Your Security Solutions Might Be Outdated, But Blockchains Offer a Fix

by   |   October 23, 2017 5:10 am   |   0 Comments

Oren Rofman

Oren Rofman

According to Arbor Networks’ attack data released on July 19, 2016, an average of 124,000 distributed denial-of-service (DDoS) attacks per week were recorded at that time in 2016, with an average size of 1.1 Gbps – more than enough bandwidth to take down a small business website.

The impact of DDoS attacks continues to grow, with perpetrators now able to push 1 Tbps in traffic. Such incidents can bring down the likes of Dyn, whose infrastructure supports major services such as Amazon, Netflix, Spotify and Twitter.

In terms of cost, the security situation is disproportionately skewed to the advantage of attackers. According to studies, a DDoS attacker can engage botnets for as little as $20, which can result in a few hours of downtime for a small business website. In comparison, however, businesses need to shell out hundreds, if not thousands, of dollars for a monthly subscription to a capable DDoS protection provider.

For example, consider Cloudflare, which offers a $200 starter package for business websites, and this package is only for “peacetime.” In the event of an attack, the cost goes up significantly, depending on the amount of bandwidth that an attacker is actually consuming.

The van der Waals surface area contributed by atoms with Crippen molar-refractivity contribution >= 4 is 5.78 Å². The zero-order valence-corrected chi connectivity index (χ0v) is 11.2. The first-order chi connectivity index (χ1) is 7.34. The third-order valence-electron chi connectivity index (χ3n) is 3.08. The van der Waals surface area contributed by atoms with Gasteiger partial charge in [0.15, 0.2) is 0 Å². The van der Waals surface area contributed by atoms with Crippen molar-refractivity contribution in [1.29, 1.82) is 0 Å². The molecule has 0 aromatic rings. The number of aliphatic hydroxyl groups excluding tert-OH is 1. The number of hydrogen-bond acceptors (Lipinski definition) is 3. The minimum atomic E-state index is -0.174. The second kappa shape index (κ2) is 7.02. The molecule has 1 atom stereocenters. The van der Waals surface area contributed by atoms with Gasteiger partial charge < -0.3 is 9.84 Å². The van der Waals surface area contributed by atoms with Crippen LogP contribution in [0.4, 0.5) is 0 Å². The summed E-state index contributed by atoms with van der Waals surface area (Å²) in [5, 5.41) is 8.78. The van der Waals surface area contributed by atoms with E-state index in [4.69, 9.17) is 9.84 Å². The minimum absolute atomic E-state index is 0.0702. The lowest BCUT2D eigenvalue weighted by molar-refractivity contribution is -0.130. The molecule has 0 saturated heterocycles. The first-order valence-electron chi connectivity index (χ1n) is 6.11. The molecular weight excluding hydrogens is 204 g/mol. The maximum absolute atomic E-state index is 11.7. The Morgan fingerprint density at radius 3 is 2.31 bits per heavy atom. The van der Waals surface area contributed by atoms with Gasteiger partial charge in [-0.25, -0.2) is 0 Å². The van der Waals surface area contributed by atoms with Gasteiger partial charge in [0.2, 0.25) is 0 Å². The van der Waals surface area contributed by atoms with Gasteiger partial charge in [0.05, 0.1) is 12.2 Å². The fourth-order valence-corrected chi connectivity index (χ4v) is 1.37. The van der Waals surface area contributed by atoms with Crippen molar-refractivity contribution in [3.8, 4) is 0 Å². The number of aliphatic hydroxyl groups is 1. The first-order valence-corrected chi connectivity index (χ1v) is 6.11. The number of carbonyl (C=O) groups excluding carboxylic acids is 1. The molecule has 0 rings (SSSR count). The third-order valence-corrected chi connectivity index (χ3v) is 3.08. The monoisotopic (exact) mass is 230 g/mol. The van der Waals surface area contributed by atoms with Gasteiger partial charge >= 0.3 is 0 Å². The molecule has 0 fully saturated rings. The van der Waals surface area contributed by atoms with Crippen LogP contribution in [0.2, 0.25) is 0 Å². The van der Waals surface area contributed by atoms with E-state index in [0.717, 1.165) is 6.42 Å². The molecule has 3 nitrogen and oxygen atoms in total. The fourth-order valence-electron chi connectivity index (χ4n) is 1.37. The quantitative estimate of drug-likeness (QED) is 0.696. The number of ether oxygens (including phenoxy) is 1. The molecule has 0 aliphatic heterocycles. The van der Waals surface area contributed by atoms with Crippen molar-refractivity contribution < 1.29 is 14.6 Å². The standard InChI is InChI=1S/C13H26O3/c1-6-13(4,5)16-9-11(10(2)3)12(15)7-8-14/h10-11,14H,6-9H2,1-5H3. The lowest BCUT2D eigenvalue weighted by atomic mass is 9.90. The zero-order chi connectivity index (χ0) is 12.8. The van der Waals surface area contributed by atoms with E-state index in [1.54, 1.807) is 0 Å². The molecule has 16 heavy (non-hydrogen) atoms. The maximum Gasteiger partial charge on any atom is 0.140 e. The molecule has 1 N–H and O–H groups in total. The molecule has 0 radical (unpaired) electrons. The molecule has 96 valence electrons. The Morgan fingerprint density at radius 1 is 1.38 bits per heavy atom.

An Outdated Model

Such is the situation in terms of the network security landscape, and this business model has been existent for years. Even with cloud-based models, businesses pay expensive subscription fees for a service that is necessary for business continuity in the face of constant threats. Much like an insurance policy, traditional DDoS protection is a service that is good to have, but one would rather not resort to using.

Even with subscription-based cloud models, this model for DDoS protection would appear to be outdated. Attackers are already leveraging ad hoc networks of bots and zombies that continuously inundate websites attempting to bring them down. To more effectively counter such bandwidth-based attacks, it is necessary to fight fire with fire.

The solution here is bandwidth – more precisely, decentralized bandwidth.

A Bandwidth-Based Approach to DDoS Protection

Blockchains, which are decentralized ledgers for authentication and recordkeeping, have become a viable means to exchange value in the form of cryptocurrency and cryptographic tokens. With smart contracts, blockchains can also carry data and programmatic instructions, both of which are reflected as synchronized, immutable records across all the nodes on its network.

Such a decentralized network can also be used to manage bandwidth and thus deflect DDoS attacks. This is the basic concept behind Gladius, a blockchain-driven start-up that is building a global network of blockchain nodes to prevent malicious DDoS traffic from ever reaching its intended target.